4 Daily Cartoons that describe a certain LB – PERFECTLY

More comics from the pages of yours/mine/our daily newspapers demonstrating the kind of wisdom that’s still available via an art form (“pop art form?”) that many people mistakenly refer to as dying, or at the very least, obsolete.

These particular recent examples have one thing in common. Even though I had absolutely nothing to do with their creation, each seems to present a side of myself that I’ve been trying to hide/improve for as long as I can remember.

Let’s keep these little bits of insight just between us, okay?

Lola by Todd Clark
(with a punchline that could’ve been written by – ulp – Ms. G the B)

Another Lola by Todd Clark
(with a punchline that explains why I haven’t done quite as well, business wise, as I always thought I should)

The Elderberries by Corey Pandolph, Phil Frank, & Joe Troise
(with a punchline everyone in my neighborhood greets with an “Amen!”)

Pardon My Planet by Vic Lee)
(With an all too true punchline I’ve been hiding from my readers/viewers for 60 years)



Is ‘Deep Space Nine’ the best Star Trek series?

(image via ReviewGeek.Com)

NOTE FROM LB: Pardon me while I interrupt my originally scheduled order of posts for this week with a Special News Bulletin.

Okay, so maybe not so special (nor even a news bulletin), but still something I feel the need to immediately share. Ever since my first (and last) meeting with the producers of Star Trek: Deep Space Nine (way back in the mid 1990’s) I’ve believed that DS9 is (or would be or has in fact been) the best of all the ST series.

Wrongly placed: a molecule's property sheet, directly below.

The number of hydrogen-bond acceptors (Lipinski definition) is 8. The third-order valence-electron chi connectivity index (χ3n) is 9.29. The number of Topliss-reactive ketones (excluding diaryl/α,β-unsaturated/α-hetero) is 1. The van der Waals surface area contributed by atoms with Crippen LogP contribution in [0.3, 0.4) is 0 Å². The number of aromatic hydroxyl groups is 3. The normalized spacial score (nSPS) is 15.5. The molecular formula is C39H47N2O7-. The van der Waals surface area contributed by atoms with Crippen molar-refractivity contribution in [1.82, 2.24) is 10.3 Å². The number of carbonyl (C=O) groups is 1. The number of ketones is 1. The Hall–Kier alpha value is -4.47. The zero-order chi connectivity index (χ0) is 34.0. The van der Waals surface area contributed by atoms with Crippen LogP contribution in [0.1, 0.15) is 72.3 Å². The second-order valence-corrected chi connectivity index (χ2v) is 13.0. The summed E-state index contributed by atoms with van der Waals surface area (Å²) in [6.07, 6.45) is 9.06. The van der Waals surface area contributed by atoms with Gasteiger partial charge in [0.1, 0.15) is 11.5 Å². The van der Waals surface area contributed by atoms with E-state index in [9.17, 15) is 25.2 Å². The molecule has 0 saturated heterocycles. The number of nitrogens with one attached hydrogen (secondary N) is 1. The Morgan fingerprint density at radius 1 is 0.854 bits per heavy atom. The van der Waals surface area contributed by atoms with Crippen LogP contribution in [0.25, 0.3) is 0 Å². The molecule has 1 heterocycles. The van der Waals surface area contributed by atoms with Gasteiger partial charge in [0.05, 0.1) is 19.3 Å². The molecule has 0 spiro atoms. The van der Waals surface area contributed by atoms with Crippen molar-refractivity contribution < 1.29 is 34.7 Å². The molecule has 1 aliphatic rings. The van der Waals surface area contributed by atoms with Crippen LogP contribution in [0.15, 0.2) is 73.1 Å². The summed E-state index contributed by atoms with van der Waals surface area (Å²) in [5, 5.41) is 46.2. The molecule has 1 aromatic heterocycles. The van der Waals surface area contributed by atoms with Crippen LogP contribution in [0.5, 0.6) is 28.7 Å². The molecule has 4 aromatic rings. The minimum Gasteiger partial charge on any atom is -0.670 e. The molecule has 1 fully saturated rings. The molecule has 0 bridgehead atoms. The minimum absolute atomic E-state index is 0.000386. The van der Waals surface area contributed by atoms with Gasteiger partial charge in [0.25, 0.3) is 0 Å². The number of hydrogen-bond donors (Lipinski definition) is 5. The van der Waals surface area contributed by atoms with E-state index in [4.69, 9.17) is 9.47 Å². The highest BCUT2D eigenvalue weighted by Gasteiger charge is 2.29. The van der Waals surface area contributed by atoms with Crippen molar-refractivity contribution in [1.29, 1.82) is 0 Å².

It was a pitch meeting, naturally, and not one I particularly wanted to take because:

A. I’d never watched the show.

B. I’d long ago lost all interest in TV writing and, in fact, had retired from showbiz in general.

C. I’d recently moved from Santa Fe, NM with my new bride (known to the cognoscenti among those reading this as Gwen the Beautiful), and our new place was way out in Thousand Oaks, almost an hour’s drive from Paramount studios and who the hell wants to make a two-hour round trip to bullshit their way into doing something they don’t want to do?

But my agent (or maybe it was someone who wanted to become my agent) was so excited and insistent that I hopped into Gwen’s teeny red Hyundi (more fun to drive than the hideous green Mitsubishi SUV I had at the time), made it to the meeting almost on time–

And had one of the most thoroughly enjoyable first contacts I’ve ever had with the staff of any show, including many of my own shows.

These people were great. They smiled and complimented me on my career and sat back all chill while telling me what they were doing and the joy they felt about the approach they were taking to what I’ve always thought of as “Gene Roddenberry’s Alternate Dream Universe.” It just poured out of them, including some insider info about how they were hoping Avery Brooks’ character eventually would evolve into – oh, no, wait, they really couldn’t say because it was a big secret having to do with Gene’s favorite character archetype, you know, the one that had never before been done properly on any of the Star Trek shows.